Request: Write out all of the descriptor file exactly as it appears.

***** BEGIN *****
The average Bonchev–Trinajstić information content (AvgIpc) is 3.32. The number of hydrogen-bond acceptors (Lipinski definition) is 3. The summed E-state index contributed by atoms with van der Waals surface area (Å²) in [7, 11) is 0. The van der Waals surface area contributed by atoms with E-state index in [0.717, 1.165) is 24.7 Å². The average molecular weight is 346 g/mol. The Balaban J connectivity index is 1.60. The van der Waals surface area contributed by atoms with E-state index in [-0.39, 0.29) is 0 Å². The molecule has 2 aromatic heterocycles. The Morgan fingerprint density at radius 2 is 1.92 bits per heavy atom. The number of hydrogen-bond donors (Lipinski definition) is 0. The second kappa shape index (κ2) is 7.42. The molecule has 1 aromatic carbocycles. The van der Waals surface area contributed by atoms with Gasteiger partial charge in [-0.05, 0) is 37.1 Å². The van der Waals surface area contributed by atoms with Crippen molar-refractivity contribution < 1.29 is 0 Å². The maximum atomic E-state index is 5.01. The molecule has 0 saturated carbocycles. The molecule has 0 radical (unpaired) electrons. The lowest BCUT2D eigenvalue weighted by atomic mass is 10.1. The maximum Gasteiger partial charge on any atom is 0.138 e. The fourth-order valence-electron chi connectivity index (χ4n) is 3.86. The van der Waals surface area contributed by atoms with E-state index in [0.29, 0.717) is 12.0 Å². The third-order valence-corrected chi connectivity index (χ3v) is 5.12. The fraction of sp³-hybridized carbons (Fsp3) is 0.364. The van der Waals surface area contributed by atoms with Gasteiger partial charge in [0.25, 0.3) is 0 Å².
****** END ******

The average Bonchev–Trinajstić information content (AvgIpc) is 3.32. The number of hydrogen-bond acceptors (Lipinski definition) is 3. The summed E-state index contributed by atoms with van der Waals surface area (Å²) in [7, 11) is 0. The van der Waals surface area contributed by atoms with E-state index in [0.717, 1.165) is 24.7 Å². The average molecular weight is 346 g/mol. The Balaban J connectivity index is 1.60. The van der Waals surface area contributed by atoms with E-state index in [-0.39, 0.29) is 0 Å². The molecule has 2 aromatic heterocycles. The Morgan fingerprint density at radius 2 is 1.92 bits per heavy atom. The number of hydrogen-bond donors (Lipinski definition) is 0. The second kappa shape index (κ2) is 7.42. The molecule has 1 aromatic carbocycles. The van der Waals surface area contributed by atoms with Gasteiger partial charge in [-0.05, 0) is 37.1 Å². The van der Waals surface area contributed by atoms with Crippen molar-refractivity contribution < 1.29 is 0 Å². The maximum atomic E-state index is 5.01. The molecule has 0 saturated carbocycles. The molecule has 0 radical (unpaired) electrons. The lowest BCUT2D eigenvalue weighted by atomic mass is 10.1. The maximum Gasteiger partial charge on any atom is 0.138 e. The fourth-order valence-electron chi connectivity index (χ4n) is 3.86. The van der Waals surface area contributed by atoms with E-state index in [0.29, 0.717) is 12.0 Å². The third-order valence-corrected chi connectivity index (χ3v) is 5.12. The fraction of sp³-hybridized carbons (Fsp3) is 0.364. The van der Waals surface area contributed by atoms with Gasteiger partial charge in [0.25, 0.3) is 0 Å².